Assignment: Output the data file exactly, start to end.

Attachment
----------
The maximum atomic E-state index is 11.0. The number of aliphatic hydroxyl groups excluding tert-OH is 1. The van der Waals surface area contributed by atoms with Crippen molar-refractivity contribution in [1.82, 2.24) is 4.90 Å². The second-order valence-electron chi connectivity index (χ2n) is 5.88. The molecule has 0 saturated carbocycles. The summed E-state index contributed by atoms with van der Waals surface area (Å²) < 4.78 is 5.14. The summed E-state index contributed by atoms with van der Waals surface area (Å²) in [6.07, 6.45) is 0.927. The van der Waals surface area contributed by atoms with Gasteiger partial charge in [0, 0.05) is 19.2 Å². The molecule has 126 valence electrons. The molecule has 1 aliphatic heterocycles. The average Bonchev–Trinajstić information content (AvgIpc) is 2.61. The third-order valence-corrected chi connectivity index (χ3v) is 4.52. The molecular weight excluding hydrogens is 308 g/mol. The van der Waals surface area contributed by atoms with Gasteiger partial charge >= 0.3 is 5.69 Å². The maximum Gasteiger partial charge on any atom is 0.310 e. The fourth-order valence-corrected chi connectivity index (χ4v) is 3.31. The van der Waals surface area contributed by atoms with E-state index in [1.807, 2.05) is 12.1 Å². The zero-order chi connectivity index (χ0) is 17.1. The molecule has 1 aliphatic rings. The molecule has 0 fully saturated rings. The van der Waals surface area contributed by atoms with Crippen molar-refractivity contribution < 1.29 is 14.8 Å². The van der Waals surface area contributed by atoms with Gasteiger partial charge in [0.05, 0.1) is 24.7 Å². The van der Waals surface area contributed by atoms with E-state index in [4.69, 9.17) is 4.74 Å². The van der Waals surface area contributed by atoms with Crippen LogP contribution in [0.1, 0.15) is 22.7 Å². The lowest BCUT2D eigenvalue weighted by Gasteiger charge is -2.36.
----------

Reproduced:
The maximum atomic E-state index is 11.0. The number of aliphatic hydroxyl groups excluding tert-OH is 1. The van der Waals surface area contributed by atoms with Crippen molar-refractivity contribution in [1.82, 2.24) is 4.90 Å². The second-order valence-electron chi connectivity index (χ2n) is 5.88. The molecule has 0 saturated carbocycles. The summed E-state index contributed by atoms with van der Waals surface area (Å²) < 4.78 is 5.14. The summed E-state index contributed by atoms with van der Waals surface area (Å²) in [6.07, 6.45) is 0.927. The van der Waals surface area contributed by atoms with Gasteiger partial charge in [0, 0.05) is 19.2 Å². The molecule has 126 valence electrons. The molecule has 1 aliphatic heterocycles. The average Bonchev–Trinajstić information content (AvgIpc) is 2.61. The third-order valence-corrected chi connectivity index (χ3v) is 4.52. The molecular weight excluding hydrogens is 308 g/mol. The van der Waals surface area contributed by atoms with Gasteiger partial charge >= 0.3 is 5.69 Å². The maximum Gasteiger partial charge on any atom is 0.310 e. The fourth-order valence-corrected chi connectivity index (χ4v) is 3.31. The van der Waals surface area contributed by atoms with E-state index in [1.807, 2.05) is 12.1 Å². The zero-order chi connectivity index (χ0) is 17.1. The molecule has 1 aliphatic rings. The molecule has 0 fully saturated rings. The van der Waals surface area contributed by atoms with Crippen molar-refractivity contribution < 1.29 is 14.8 Å². The van der Waals surface area contributed by atoms with Gasteiger partial charge in [0.05, 0.1) is 24.7 Å². The van der Waals surface area contributed by atoms with E-state index in [4.69, 9.17) is 4.74 Å². The van der Waals surface area contributed by atoms with Crippen LogP contribution in [0.1, 0.15) is 22.7 Å². The lowest BCUT2D eigenvalue weighted by Gasteiger charge is -2.36.